A gastropub in New Hampshire is the inspiration for today’s appetizer. The chef deep fries Brussels Sprouts and dresses them with frizzled prosciutto, shaved Parmesan, toasted walnuts and a brief dribble of olive oil. My spin is shallow-fried in a cast iron skillet, keeping the Brussels crisp-tender and caramelized, with crumbled bacon, Asiago, the walnuts and olive oil and a bright squirt of lemon!

One big happy calorie, gratefully inspired!

Gastropub Brussels Sprouts

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piece of toast

February 22nd, 2015

Some things are just so simple good, assuming one can use an adjective to modify an adjective, that a simply expressed single word can sum up the experience, to wit, “wow”.

Sunday lunch snack, after a challenging week of ice and snow, consisted of a simple tartine (piece of toast), topped with cream cheese, hot-smoked salmon, freshly pickled red onion, fried capers, and a drizzle of olive oil.

A picture is worth a thousand words, so I shan’t say anything more.

Smoked Salmon Tartine with Pickled Red Onion and Fried Capers

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alternate routes

February 8th, 2015

I spent the afternoon plotting an overland journey around the world in eighty days, based on Jules Verne’s adventure novel from 1873. The biggest challenge is getting from Cairo to Bombay by way of Suez without stepping foot or toe into Saudi Arabia and that’s when my plotting hit the wall. An escorted trip to northern India might be more practical, but not nearly so thrilling.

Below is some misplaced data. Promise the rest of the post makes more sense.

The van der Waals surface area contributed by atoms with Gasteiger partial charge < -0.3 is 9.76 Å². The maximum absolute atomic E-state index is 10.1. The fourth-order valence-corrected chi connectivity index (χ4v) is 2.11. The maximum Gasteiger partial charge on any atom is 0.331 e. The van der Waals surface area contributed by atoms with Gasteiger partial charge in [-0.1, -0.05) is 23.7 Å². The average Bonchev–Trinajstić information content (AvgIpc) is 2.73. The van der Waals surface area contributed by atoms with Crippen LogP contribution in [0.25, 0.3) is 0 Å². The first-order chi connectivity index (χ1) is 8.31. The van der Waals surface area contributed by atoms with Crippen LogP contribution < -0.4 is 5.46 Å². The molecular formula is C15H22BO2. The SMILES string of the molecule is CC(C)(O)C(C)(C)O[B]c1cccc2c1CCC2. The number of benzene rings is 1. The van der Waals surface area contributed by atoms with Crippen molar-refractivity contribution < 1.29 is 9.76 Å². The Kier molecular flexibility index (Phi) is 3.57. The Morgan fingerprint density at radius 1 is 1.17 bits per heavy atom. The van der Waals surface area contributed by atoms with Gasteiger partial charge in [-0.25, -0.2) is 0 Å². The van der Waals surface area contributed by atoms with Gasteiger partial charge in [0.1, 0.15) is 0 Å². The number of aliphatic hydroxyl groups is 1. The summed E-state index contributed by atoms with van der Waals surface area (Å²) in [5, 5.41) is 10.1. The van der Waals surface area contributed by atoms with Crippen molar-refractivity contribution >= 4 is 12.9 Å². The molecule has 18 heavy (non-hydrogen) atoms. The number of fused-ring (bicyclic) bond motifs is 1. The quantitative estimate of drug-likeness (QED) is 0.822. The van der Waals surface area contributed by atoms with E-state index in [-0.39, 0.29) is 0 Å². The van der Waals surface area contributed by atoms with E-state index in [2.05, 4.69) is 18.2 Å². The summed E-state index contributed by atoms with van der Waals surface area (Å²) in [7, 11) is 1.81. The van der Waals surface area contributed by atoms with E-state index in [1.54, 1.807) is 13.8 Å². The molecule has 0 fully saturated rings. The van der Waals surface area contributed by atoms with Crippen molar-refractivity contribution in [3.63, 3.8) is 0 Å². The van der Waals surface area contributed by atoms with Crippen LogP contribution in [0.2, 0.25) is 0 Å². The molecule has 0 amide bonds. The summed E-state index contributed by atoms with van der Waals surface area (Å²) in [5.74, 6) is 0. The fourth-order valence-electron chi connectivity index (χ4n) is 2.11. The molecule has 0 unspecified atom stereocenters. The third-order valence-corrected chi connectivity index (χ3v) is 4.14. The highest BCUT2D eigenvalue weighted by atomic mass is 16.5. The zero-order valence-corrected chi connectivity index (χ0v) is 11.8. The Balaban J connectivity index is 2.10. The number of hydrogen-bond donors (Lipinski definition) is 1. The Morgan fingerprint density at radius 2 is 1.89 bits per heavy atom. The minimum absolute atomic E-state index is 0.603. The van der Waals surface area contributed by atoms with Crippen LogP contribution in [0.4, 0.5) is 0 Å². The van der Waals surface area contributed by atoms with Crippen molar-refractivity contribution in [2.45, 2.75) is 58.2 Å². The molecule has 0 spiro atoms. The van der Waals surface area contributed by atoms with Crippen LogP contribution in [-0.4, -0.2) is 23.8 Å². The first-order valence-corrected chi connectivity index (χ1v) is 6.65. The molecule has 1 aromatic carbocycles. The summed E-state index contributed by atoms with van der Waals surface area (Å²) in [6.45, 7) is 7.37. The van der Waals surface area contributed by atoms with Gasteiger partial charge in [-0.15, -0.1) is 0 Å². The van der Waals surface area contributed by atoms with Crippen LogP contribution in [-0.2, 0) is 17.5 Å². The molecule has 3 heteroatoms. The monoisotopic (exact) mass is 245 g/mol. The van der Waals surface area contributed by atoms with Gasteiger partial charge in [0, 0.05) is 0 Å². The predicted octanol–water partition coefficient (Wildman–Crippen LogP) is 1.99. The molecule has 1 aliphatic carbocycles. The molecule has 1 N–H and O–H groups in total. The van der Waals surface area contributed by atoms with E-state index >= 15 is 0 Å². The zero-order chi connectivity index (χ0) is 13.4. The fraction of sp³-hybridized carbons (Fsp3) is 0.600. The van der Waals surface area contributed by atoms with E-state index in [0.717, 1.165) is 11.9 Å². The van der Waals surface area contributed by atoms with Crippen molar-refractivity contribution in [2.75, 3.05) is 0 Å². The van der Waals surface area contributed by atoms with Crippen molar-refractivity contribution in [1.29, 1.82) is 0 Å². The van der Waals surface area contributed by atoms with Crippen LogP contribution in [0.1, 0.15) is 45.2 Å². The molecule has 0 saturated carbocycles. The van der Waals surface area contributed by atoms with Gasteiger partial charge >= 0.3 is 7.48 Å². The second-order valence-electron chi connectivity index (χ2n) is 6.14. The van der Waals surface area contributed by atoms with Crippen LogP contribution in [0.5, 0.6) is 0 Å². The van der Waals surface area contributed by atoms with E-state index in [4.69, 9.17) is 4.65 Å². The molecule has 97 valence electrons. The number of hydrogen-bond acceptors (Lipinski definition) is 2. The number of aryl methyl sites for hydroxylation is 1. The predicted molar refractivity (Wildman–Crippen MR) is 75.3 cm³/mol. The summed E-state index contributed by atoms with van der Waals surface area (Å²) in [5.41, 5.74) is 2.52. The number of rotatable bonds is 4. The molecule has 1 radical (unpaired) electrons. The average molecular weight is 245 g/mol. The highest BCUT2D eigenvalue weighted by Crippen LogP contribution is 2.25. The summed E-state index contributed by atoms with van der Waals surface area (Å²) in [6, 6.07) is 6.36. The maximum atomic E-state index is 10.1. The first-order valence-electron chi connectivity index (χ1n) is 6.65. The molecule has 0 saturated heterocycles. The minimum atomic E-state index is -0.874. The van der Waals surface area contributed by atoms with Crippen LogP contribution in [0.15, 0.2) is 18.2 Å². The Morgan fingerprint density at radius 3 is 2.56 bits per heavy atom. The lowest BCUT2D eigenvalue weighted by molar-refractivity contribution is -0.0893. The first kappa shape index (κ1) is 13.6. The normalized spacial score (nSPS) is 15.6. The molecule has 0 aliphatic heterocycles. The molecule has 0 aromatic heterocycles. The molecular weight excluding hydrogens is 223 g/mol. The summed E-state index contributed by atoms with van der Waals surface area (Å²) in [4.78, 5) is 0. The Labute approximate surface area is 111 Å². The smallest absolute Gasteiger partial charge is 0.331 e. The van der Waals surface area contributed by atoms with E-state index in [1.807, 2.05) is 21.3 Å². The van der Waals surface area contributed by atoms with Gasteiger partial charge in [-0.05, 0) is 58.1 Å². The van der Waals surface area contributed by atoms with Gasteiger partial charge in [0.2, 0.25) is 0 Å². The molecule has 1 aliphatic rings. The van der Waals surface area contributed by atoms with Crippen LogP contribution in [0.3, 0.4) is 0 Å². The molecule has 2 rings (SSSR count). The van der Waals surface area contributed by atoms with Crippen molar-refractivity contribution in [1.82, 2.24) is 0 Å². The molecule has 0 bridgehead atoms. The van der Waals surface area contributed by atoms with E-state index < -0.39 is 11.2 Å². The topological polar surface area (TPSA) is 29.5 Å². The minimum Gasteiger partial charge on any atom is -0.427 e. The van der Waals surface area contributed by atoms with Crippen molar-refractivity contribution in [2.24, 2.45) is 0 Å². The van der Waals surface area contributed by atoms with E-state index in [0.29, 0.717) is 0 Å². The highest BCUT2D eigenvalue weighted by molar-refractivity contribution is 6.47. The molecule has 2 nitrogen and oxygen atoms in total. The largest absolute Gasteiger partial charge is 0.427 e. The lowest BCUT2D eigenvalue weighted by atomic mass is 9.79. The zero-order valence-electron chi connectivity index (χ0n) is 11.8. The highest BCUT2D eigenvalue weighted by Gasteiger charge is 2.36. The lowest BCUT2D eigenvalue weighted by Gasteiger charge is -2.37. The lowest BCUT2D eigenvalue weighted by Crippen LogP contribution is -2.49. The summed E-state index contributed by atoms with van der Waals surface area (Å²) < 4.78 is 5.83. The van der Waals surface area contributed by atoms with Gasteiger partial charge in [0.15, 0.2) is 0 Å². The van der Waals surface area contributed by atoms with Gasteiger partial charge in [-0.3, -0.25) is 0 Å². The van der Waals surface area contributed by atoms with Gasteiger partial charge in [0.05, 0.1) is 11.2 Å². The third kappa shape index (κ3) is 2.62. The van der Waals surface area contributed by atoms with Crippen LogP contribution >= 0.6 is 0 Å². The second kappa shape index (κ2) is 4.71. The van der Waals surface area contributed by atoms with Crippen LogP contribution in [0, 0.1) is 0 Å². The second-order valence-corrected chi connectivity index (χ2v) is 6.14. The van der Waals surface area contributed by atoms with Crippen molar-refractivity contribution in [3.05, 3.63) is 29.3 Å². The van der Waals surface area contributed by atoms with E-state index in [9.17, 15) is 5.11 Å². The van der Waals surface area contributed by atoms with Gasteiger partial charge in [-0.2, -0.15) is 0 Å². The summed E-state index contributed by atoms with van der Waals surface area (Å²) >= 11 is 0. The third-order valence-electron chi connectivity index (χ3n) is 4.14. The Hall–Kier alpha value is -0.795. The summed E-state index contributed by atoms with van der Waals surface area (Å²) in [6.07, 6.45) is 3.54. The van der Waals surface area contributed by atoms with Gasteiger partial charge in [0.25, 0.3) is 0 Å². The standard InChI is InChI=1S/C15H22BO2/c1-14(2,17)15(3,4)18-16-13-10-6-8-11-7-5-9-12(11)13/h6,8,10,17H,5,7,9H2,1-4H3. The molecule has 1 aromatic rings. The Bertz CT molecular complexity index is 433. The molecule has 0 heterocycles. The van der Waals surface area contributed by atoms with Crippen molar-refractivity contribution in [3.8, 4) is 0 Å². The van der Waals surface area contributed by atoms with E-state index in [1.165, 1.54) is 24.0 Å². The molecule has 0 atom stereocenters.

In the meantime, I can eat the way Verne’s character, Phileas Fogg, might have done, on and off slow trains and slower freighters and the place to begin is with an unleavened flatbread called Paratha, whose pedigree dates from Vedic Sanskrit.  Housewives and boat cooks of South Asia make this fresh every morning.

To accompany the Paratha, a ground nut and pepper paste from Syria and perhaps a new version of Hummus with the addition of roasted garlic and Feta cheese wouldn’t go amiss. Some crunchy baked chick peas, fresh crudité, and a generous drizzle of olive oil adorn the plate and I am in for an adventure.

Paratha, Hummus, and Muhammara

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blue chip pickles

January 1st, 2015

Once upon a time, I lived in a farmhouse in rural Virginia, surrounded by fifty acres of cultivated soybeans. The front and back lawns were spacious enough to allow for large vegetable gardens that always yielded far more produce than could be consumed or given away. Canning these many vegetables became a daily event, usually performed in the morning when the combination of temperature and humidity were still tolerable.

Hundreds of jars later, the Blue Chip Pickle-of-the-Month Club was born and its lucky subscribers enjoyed an array of pickles, relishes, chutneys and conserves each month for the next year. That enterprise earned me more friends than it did income and remains a fond food memory.

Recent house hunting and travel have taken me through Williamsburg, Virginia several times where I twice got to enjoy dinner at the Waypoint Seafood and Grill. Diners are served a sectioned dish containing homemade Bread ‘n Butter Pickles, Country Ham Pate, and Whipped Sweet Butter alongside a breadbasket of Cornmeal Gems and sliced Baguette.

Aye, aye, aye… that introductory taste combination has no parallel. The pickles, in particular, are so tantalizing to the palate that I ordered a refill for dessert and they’ve been haunting me ever since. The haunt became a nag and with no tool other than desire did I create a batch of Bread n’ Butter Pickles quite in keeping with the Waypoint’s!

Day two of my delirious enjoyment set off a whisper from my inner baker that demanded some Artisanal Whole Wheat Molasses Bread as an accompaniment. I promptly obeyed. The pickles and the bread were soon joined by a knob of cheese, some sliced salami and a hard-boiled egg. A fitting Plowgirl’s Lunch for a girl without a plow.

Better Bread 'n Butter Pickles